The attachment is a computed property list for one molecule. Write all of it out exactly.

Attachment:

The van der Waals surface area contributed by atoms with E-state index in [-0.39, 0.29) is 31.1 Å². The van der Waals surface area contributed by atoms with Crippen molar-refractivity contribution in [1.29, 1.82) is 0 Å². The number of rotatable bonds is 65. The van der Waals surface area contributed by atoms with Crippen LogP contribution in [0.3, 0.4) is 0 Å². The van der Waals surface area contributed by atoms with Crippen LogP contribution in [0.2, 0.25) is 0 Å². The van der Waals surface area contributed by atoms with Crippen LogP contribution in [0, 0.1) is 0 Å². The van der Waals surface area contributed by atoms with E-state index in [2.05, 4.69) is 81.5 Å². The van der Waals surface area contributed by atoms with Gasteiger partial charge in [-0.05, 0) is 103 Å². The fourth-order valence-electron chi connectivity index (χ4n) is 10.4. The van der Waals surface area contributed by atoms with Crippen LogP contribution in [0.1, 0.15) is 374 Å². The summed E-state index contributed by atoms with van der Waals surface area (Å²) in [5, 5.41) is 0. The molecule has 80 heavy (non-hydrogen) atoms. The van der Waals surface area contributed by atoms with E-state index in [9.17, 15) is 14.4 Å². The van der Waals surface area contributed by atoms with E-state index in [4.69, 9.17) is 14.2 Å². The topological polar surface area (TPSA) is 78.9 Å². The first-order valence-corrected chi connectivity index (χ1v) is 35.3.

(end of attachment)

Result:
The van der Waals surface area contributed by atoms with E-state index in [-0.39, 0.29) is 31.1 Å². The van der Waals surface area contributed by atoms with Crippen molar-refractivity contribution in [1.29, 1.82) is 0 Å². The number of rotatable bonds is 65. The van der Waals surface area contributed by atoms with Crippen LogP contribution in [0.3, 0.4) is 0 Å². The van der Waals surface area contributed by atoms with Crippen LogP contribution in [0.2, 0.25) is 0 Å². The van der Waals surface area contributed by atoms with Crippen LogP contribution in [0, 0.1) is 0 Å². The van der Waals surface area contributed by atoms with E-state index in [2.05, 4.69) is 81.5 Å². The van der Waals surface area contributed by atoms with Gasteiger partial charge in [-0.05, 0) is 103 Å². The fourth-order valence-electron chi connectivity index (χ4n) is 10.4. The van der Waals surface area contributed by atoms with Crippen LogP contribution in [0.1, 0.15) is 374 Å². The summed E-state index contributed by atoms with van der Waals surface area (Å²) in [5, 5.41) is 0. The molecule has 80 heavy (non-hydrogen) atoms. The van der Waals surface area contributed by atoms with E-state index in [9.17, 15) is 14.4 Å². The van der Waals surface area contributed by atoms with E-state index in [4.69, 9.17) is 14.2 Å². The topological polar surface area (TPSA) is 78.9 Å². The first-order valence-corrected chi connectivity index (χ1v) is 35.3.